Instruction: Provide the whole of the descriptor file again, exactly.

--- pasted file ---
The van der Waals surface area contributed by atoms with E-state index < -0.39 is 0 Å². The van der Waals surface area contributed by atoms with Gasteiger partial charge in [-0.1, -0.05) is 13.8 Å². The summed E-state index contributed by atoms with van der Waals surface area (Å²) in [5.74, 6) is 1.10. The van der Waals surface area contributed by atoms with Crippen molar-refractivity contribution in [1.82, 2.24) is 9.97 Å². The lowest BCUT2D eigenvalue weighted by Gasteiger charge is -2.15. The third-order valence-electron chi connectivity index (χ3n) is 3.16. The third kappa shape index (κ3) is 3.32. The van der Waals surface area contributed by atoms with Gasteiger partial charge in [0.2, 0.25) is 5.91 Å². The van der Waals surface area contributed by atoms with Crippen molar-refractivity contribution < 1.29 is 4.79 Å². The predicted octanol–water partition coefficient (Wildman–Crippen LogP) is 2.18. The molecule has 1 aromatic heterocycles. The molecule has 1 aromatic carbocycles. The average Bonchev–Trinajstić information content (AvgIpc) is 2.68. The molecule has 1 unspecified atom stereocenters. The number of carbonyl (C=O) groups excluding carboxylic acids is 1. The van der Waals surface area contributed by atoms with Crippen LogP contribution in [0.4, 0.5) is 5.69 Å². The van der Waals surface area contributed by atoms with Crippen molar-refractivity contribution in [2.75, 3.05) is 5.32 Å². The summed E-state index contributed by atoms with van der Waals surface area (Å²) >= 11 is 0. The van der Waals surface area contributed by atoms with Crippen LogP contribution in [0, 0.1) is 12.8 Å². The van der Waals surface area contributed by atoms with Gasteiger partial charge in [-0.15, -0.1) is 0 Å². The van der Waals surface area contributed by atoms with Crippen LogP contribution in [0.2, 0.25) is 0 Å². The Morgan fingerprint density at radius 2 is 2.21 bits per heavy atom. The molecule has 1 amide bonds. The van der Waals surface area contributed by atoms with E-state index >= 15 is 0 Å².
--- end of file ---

The van der Waals surface area contributed by atoms with E-state index < -0.39 is 0 Å². The van der Waals surface area contributed by atoms with Gasteiger partial charge in [-0.1, -0.05) is 13.8 Å². The summed E-state index contributed by atoms with van der Waals surface area (Å²) in [5.74, 6) is 1.10. The van der Waals surface area contributed by atoms with Crippen molar-refractivity contribution in [1.82, 2.24) is 9.97 Å². The lowest BCUT2D eigenvalue weighted by Gasteiger charge is -2.15. The third-order valence-electron chi connectivity index (χ3n) is 3.16. The third kappa shape index (κ3) is 3.32. The van der Waals surface area contributed by atoms with Gasteiger partial charge in [0.2, 0.25) is 5.91 Å². The van der Waals surface area contributed by atoms with Crippen molar-refractivity contribution < 1.29 is 4.79 Å². The predicted octanol–water partition coefficient (Wildman–Crippen LogP) is 2.18. The molecule has 1 aromatic heterocycles. The molecule has 1 aromatic carbocycles. The average Bonchev–Trinajstić information content (AvgIpc) is 2.68. The molecule has 1 unspecified atom stereocenters. The number of carbonyl (C=O) groups excluding carboxylic acids is 1. The van der Waals surface area contributed by atoms with Crippen LogP contribution in [0.4, 0.5) is 5.69 Å². The van der Waals surface area contributed by atoms with Crippen molar-refractivity contribution in [2.75, 3.05) is 5.32 Å². The summed E-state index contributed by atoms with van der Waals surface area (Å²) >= 11 is 0. The van der Waals surface area contributed by atoms with Crippen LogP contribution in [0, 0.1) is 12.8 Å². The van der Waals surface area contributed by atoms with Gasteiger partial charge in [-0.15, -0.1) is 0 Å². The van der Waals surface area contributed by atoms with Crippen LogP contribution in [0.2, 0.25) is 0 Å². The Morgan fingerprint density at radius 2 is 2.21 bits per heavy atom. The molecule has 1 amide bonds. The van der Waals surface area contributed by atoms with E-state index >= 15 is 0 Å².